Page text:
Online sales tax faces tougher opposition in House

Heath E. Combs, May 14, 2013

WASHINGTON — Whether online retailers will have to collect sales taxes is now up to the U.S. House of Representatives.

Although The Marketplace Fairness Act, or S. 743 - which would enable states to require most online sellers to collect such taxes - overwhelmingly passed the Senate on May 6 by a vote of 69 to 27, the bill faces a tougher road in the Republican-led House.
Consumers in states with sales taxes are supposed to remit those taxes if they buy goods online and aren't charged tax by the seller, but much of the time they don't.

The bill aims to address the current approach to online sales tax guided by a 1992 Supreme Court decision, Quill Corp. vs. North Dakota, that said businesses must have a physical presence in a state to be required to collect that state's taxes. But that decision also said Congress could overturn the standard through legislation.

The 1992 case came well before online sales began realizing their potential. The Census Bureau estimated U.S. e-commerce sales for 2012 at $225.5 billion, an increase of 15.8% from 2011. E-commerce sales accounted for 5.2% of total retail sales last year, up from 4.7% in 2011.

The channel shows little signs of slowing as more bricks-and-mortar stores adopt multichannel strategies.

Estimates of lost state and local tax revenue from remote sellers range from $11.4 billion in a 2009 University of Tennessee study to $24 billion by the National Retail Federation.
The Senate bill would allow states to collect sales tax from Internet retailers though the Streamlined Sales and Use Tax Agreement, which aims to simplify administration of states' sales taxes.

While some Senate objections came from states that don't collect sales taxes, objections in the House have ranged from concerns about taxing companies with little connection to a state, to suggestions the bill creates a new tax. House Speaker John Boehner, R-Ohio, told Bloomberg Television last week he likely would not support the bill, saying the multitude of sales tax codes would make it too cumbersome to implement.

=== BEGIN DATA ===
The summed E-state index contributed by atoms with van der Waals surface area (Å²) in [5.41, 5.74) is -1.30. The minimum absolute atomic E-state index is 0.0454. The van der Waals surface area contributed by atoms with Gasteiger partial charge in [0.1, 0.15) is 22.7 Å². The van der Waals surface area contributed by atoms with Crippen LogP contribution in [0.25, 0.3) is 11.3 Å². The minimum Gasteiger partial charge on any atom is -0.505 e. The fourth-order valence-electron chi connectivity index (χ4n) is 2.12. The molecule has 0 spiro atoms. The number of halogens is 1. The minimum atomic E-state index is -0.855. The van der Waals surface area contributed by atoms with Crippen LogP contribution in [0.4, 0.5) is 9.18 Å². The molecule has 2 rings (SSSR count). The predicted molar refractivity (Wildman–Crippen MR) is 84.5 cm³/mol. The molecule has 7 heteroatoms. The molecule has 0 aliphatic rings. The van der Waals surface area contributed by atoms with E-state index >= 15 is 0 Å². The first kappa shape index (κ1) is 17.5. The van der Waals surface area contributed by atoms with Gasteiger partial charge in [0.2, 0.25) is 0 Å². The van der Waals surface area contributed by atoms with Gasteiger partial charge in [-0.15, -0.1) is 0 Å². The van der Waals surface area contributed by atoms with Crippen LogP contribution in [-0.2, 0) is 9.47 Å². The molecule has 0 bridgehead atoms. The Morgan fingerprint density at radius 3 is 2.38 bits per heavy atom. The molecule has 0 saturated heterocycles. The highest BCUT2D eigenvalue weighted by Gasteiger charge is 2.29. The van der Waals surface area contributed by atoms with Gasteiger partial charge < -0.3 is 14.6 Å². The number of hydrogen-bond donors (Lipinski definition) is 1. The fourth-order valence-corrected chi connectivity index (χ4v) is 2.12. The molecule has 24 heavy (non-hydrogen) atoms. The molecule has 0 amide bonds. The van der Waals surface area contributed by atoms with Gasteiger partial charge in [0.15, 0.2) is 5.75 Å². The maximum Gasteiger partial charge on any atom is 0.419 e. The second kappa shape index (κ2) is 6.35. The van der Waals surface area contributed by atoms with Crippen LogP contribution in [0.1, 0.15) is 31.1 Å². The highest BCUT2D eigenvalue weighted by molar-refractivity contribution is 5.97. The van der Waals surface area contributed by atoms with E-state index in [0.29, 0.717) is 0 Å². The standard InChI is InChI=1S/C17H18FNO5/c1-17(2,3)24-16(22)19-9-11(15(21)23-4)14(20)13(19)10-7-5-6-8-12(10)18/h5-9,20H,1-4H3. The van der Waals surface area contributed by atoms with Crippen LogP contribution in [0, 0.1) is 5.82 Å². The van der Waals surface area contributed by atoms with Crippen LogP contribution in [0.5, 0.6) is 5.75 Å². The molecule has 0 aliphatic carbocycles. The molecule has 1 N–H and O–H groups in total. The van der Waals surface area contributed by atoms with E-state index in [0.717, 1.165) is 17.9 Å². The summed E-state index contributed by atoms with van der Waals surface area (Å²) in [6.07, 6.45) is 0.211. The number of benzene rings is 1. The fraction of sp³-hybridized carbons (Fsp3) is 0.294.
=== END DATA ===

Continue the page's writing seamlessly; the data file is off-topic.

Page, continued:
The speaker may be out of touch with today's technology, said Wogie Badcock III, executive vice president of public affairs and board chairman for Badcock Home Furniture & More, who was in Washington last week rallying support for the House bill.

"With the computer software out today it is very easy to figure out the state and local tax codes," Badcock said.

He said Boehner has placed the bill before the House Judiciary Committee. Chairman Bob Goodlatte, R-Va., believes the committee already has a full docket with immigration reform and gun control measures, Badcock said.

"It's really too soon to tell when the full attention of the House will be on it," he said.
While the bill has the support of online behemoth Amazon - which has been cutting sales tax deals with some states in recent years - other ecommerce players like eBay are opposing it and are pushing for a collection exemption for small businesses with less than 50 employees or under $10 million in sales.

The Senate bill's small dealer exception applies to retailers with remote sales of less than $1 million annually.

Ron Cardi, an owner of Cardi's Furniture - whose problems with showrooming were cited by Rhode Island Democratic Sen. Jack Reed last month to rally support for the bill - said he doesn't have "a good feeling one way or the other which way these folks will vote."

"The key is to get it out of committee and get it on the floor for a vote," he said.

Reed told the Senate it's not uncommon for Cardi's to deliver furniture to customers wanting to see if it fits right in their home, then have it returned to store - with the consumer buying the same items later from a remote seller to avoid sales tax.

"We cannot have our retailers in states such as Rhode Island simply be showrooms for remote sellers. That is one of the consequences of this loophole we have to correct," Reed told the Senate.

Currently, Cardi's is registered to collect sales tax in Rhode Island, Connecticut and Massachusetts and also sells furnishings online.

"If product is delivered outside of that tri-state area we are not registered to collect - although we believe we should be. But we don't have any authority to collect it at this point outside of those jurisdictions," Cardi said.

The bill would level the retail playing field, he said, adding that small businesses won't be hurt by the bill as opponents are portraying. He said all retailers should give the same sales tax support to communities where they sell.

"They can sell a product for whatever they want. And if they can sell it for less than us, God bless ‘em. But we don't think they can; we can be as competitive as anybody," Cardi said.

"No one enjoys paying taxes. But the reality of it is, it's part of the society we live and we live in the United States of America and you pay taxes to be here. From that perspective, it's a tax that's in place right now. It's a sales/use tax and it's owed."

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